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Fixing autocomplete in Sublimetext Markdown syntax

 ·  ☕ 3 min read

This post is an attempt to make the solution to a problem I spent over two hours solving be more visible. It’s possible that copying the json code snippet below into your Sublime settings for the plugin SublimeCodeIntel will fix your issue; if so, great! If not, here’s a bunch of context that should hopefully help you debug your issue.

The Problem: When using a Markdown syntax highlighter (such as MarkdownEditing), undesired autocomplete is shown when typing text. (This came up because I was starting to write content for this blog.)

The Normal Solution: Typically, you would fix this problem by setting auto_complete: false in your syntax-specific settings. Maybe this will fix your issue.

The Problem With The Normal Solution: There are some extensions that have their own autocomplete functionality that works separately from Sublime’s built-in auto_complete. The one that I have is SublimeCodeIntel, and while I was searching for issues I also saw mention of Jedi and CodeComplice. If you’re trying to check if you have such a package, you can check the auto-complete label on Package Control. To fix this unwanted autocomplete, you need to disable your extension’s own autocomplete.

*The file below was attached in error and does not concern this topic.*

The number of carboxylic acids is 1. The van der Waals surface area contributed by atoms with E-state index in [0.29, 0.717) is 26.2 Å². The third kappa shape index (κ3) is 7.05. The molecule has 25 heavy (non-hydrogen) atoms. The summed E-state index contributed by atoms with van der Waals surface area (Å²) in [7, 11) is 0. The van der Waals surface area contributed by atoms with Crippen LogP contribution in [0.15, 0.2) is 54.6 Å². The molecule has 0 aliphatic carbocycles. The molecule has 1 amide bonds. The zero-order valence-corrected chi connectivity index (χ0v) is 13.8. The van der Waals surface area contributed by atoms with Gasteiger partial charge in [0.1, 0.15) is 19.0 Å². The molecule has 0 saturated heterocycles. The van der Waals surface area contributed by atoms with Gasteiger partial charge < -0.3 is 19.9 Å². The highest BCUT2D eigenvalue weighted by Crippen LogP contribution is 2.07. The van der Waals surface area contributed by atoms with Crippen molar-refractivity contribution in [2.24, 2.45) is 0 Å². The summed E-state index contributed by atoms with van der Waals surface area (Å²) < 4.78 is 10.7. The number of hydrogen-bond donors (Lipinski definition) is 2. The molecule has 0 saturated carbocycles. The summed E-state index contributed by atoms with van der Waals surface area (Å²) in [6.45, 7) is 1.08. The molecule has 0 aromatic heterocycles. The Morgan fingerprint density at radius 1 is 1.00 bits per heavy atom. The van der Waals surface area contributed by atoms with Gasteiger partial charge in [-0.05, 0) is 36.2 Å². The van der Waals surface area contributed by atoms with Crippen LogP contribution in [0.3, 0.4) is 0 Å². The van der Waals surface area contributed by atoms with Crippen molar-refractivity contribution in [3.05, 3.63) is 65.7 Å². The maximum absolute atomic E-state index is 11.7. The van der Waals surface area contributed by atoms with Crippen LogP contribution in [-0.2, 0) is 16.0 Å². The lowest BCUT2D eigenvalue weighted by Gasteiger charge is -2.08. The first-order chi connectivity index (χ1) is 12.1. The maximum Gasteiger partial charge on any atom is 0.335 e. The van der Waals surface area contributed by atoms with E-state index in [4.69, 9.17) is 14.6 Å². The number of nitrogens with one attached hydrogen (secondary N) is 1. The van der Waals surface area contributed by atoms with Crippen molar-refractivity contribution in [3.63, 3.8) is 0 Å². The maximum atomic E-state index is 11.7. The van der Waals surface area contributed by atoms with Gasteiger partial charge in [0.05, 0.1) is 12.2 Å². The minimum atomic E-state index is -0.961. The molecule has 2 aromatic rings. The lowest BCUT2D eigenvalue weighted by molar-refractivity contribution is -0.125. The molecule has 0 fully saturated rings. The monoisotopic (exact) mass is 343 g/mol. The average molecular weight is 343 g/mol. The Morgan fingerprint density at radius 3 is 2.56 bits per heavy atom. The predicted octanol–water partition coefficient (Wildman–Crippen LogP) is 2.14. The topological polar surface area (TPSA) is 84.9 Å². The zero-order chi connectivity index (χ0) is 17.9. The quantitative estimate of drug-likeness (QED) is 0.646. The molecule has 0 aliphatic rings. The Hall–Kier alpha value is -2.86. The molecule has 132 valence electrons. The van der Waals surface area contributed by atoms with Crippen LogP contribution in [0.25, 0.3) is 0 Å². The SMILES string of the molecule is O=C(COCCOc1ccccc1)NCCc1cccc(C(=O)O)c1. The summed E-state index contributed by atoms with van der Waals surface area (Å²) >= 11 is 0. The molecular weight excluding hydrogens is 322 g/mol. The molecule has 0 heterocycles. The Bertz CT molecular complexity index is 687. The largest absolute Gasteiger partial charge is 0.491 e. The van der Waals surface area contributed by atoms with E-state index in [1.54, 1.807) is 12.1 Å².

The Problem With The Problem: There are two separate syntax highlights, (probably) neither of which you want.

  1. Markdown’s own autocomplete - this will give you a suggestion of any word in the entire open document.
  2. Markdown autocomplete is also showing you HTML autocomplete, inside of Markdown syntax. This makes sense in general, and also if you check current scope (default keybind is ctrl+alt+shift+P) you can tell the scope is considered HTML, specifically text.html.markdown or text.html.markdown.gfm or something along these lines.

The Actual Solution: So, option 1 is just disable whatever autocompletion you have. But let’s say you want to keep it. In SublimeCodeIntel, you will need to add the following:

       "JavaScript", "SCSS", "Python",
       "Ruby", "Python3", "XML", "Sass", "HTML5", "Perl", "CSS",
       "Twig", "Less", "Node.js", "TemplateToolkit", "PHP"

The languages you have may vary, the important part is to disable in markup AND markdown, and to REMOVE html from the enabled languages. The enabled languages setting overwrites the disabled languages list.

Note that you may actually want to keep the HTML autocomplete, since those suggestions are more helpful than all of the markdown/up suggestions which are “literally any word on the entire page.”

Bonus Information: Related to this, MarkdownEditing stores its settings in a really weird place. Sublime has a lot of settings files, and they work typically like this: Global default is overridden by global user, which is overridden by language default, which is overridden by language user. Typically you get to language settings by Preferences -> Settings - Syntax Specific.

So you would expect to find and override Markdown settings at the Syntax Specific file for Markdown right? Wrong.

MarkdownEditing saves in package-language files, which are available by using the Preferences -> Package Settings -> Markdown Editing menus. And since it adds three separate syntaxes (Markdown, Markdown GFM, and MultiMarkdown), the package settings are split into three separate per-syntax files. So, if you are attempting to update your MarkdownEditing settings, make sure you use this menu path instead of the normal syntax-preference workflow.

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River is a developer most at home in MediaWiki and known for building Leaguepedia. She likes cats.

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